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9 actionable ways to lead with transparency in uncertain times

Crisis communication is essential right now. But how can leaders do it well?

7 min read


9 actionable ways to lead with transparency in uncertain times

Pixabay image/SmartBrief illustration

As an executive coach, my key task in this critical time of change is to help leaders remain calm within the storm. By modeling that confident, capable spirit to their team, giving clear direction and providing transparent communication, leaders will help everyone to feel calmer and act as a unified team.

That’s what differentiates the active leaders from the rest of the crowd. I urge all my clients to be straightforward about how the changes that are occurring may affect them, while showing that they fully believe their team to be capable of navigating them.

Numerous clients have reached out with the same question: How should they communicate with their employees during and after a crisis?

Whether they’re responding to COVID-19 or another crisis that will affect them in the future, they need a toolkit of proven crisis communication strategies.

Consistent and transparent communication is vital, I tell them. Strong communication strategies will help you continue to manage the transitions in progress and prepare yourself for any future crisis. Keep your coworkers, managers, teams, and employees informed about what’s happening throughout the duration of the pandemic, so they know you’re on the same team.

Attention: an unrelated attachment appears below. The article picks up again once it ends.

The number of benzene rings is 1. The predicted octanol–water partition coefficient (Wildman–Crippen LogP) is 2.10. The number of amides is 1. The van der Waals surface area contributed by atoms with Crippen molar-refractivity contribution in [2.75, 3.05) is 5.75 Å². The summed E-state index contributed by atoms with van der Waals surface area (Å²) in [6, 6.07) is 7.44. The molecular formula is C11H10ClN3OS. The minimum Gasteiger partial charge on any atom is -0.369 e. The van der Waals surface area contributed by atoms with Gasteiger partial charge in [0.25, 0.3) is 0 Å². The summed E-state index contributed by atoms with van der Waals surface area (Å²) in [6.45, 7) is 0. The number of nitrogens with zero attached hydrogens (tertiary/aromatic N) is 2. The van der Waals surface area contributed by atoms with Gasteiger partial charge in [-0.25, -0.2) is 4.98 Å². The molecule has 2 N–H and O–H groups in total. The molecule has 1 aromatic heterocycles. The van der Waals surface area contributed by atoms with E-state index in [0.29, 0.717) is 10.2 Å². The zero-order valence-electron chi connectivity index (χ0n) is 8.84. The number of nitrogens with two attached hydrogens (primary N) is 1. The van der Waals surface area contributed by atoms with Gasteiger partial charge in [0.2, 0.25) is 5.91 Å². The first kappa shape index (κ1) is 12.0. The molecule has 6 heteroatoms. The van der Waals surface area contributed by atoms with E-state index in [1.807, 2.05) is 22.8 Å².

Even if you spoke with them frankly when you first made the decision to go remote, it’s vital to keep reevaluating and redelivering strong and up-to-date messages about how what’s happening affects you all. As any crisis can shake the business landscape across industries, your employees will know you’re doing your best to respond to an unpredictable situation.

Employees are more likely now than ever to be understanding about dramatic changes, as long as you’re clearly concerned about everyone’s well-being — and as long as you’re transparent about what’s happening. But many leaders need a lot of guidance in that department, which is understandable, since they’re dealing with a lot of anxiety themselves.

“Only 39% of U.S. employees strongly agree that their employer has communicated a clear plan of action in response to COVID-19,” Gallup says. Be the exception rather than the rule, I urge my clients. Leaders have a duty to articulate a clear plan of action on how their organization is responding to any major change.